“And Gwendoline,” the girl reminded, eyes flicking to the swaddled corn-doll that she liked to tend.

“And Gwendoline,” the mother grinned. She peeked at the letters on the child’s slate. “And children who do their chores, as you will need to as soon as your S and W here receive a bit of mend.”

 

 

 

For the Tuesday Photo Challenge: Common

 

 

I’ll Be The Quiver

annie-spratt-t3IYuQZRDNE-unsplash

Photo: Annie Spratt on Unsplash

 

I’ll be the quiver

For the arrows

You don’t yet know

How to hold.

I’ll guard the darts

The barbs

The jagged

Points,

Safe within the

Burnished leather

Of my years,

Till you grow enough

To be the quiver

For your own

Sharpened spears.

 

 

For the dVerse quadrille challenge: quiver

 

Grounded

Photo: Sue Vincent

 

“Where did you find it?”

The boy’s face reflected his struggle: to tell the truth would be to admit he’d been doing what he oughtn’t, but to withhold the truth could mean that what needs to happen, won’t.

The woman waited. Integrity was best cultivated by one’s own appreciation of the internal equilibrium that is restored by accepting the inherent benefit of right versus wrong, and not by shaming or attempting to compel it via fear of punishment.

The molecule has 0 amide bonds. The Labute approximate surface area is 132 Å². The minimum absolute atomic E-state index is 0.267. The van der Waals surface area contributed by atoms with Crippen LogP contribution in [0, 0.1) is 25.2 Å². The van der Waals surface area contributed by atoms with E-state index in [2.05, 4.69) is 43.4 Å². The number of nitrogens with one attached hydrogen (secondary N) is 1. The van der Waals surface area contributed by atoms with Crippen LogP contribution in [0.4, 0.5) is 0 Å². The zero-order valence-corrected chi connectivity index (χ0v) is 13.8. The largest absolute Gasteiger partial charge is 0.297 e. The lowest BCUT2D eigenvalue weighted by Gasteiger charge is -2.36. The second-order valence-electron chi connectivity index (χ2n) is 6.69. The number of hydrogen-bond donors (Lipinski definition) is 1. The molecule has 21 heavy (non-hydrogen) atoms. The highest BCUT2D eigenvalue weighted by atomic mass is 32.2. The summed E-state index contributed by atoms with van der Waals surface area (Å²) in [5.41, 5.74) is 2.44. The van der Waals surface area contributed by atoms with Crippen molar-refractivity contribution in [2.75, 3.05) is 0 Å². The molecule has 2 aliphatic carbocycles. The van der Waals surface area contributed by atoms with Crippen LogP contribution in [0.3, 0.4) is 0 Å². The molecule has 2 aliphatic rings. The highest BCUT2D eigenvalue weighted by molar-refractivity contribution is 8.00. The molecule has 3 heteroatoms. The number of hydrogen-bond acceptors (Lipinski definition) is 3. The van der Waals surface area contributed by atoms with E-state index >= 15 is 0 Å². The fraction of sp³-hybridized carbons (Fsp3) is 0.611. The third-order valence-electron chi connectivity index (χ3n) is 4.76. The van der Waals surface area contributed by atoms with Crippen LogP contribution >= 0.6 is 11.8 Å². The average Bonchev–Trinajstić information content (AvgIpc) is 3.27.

She knew, of course, that he’d been out of bed, and on a night when he’d already been grounded for breaking his sister’s carpentry project. All the more reason, she thought, to let him find a place to dig himself out of a hole of misdemeanors.

Some children tended to break rules all the time. Her son did not. Or at least not without what one could usually understand as good reason. That the nine-year-old had refused to say why he’d demolished Liz’s contraption, and that he did not argue when he’d been sent to his room, told her there was already more to the story than what he was willing to tell her.

The moment lingered. She let it stretch.

“Outside,” he said. He lifted his eyes to her, having crossed the Rubicon.

Displeased as she was that he broke curfew, she was proud of him for finding the courage to admit it.

“I see,” she nodded and raised an eyebrow in direction of his cupped hands.

“I had to save it.” Timidity was gone now that truth was set in motion. “Liz said she was going to put it in her new cage and keep it. But it is not a pet, and it is hurt and it cannot fly and something was going to come and eat it.”

The boy’s eyes were bright with tears of righteous defiance. “I don’t care if you ground me till I’m, like, a hundred. He needed help!”

The bird wriggled clumsily in the boy’s palms and the child’s young face crumbled in uncertainty. “But … um … before you send me to my room for forever, can you please please drive me to the vet?”

 

 

 

For Sue Vincent’s WritePhoto prompt

 

 

Day Trip

Photo prompt: Sandra Cook

 

The day dawned gray and there was threat of rain, but she wasn’t going to be deterred by a bit of dirty weather.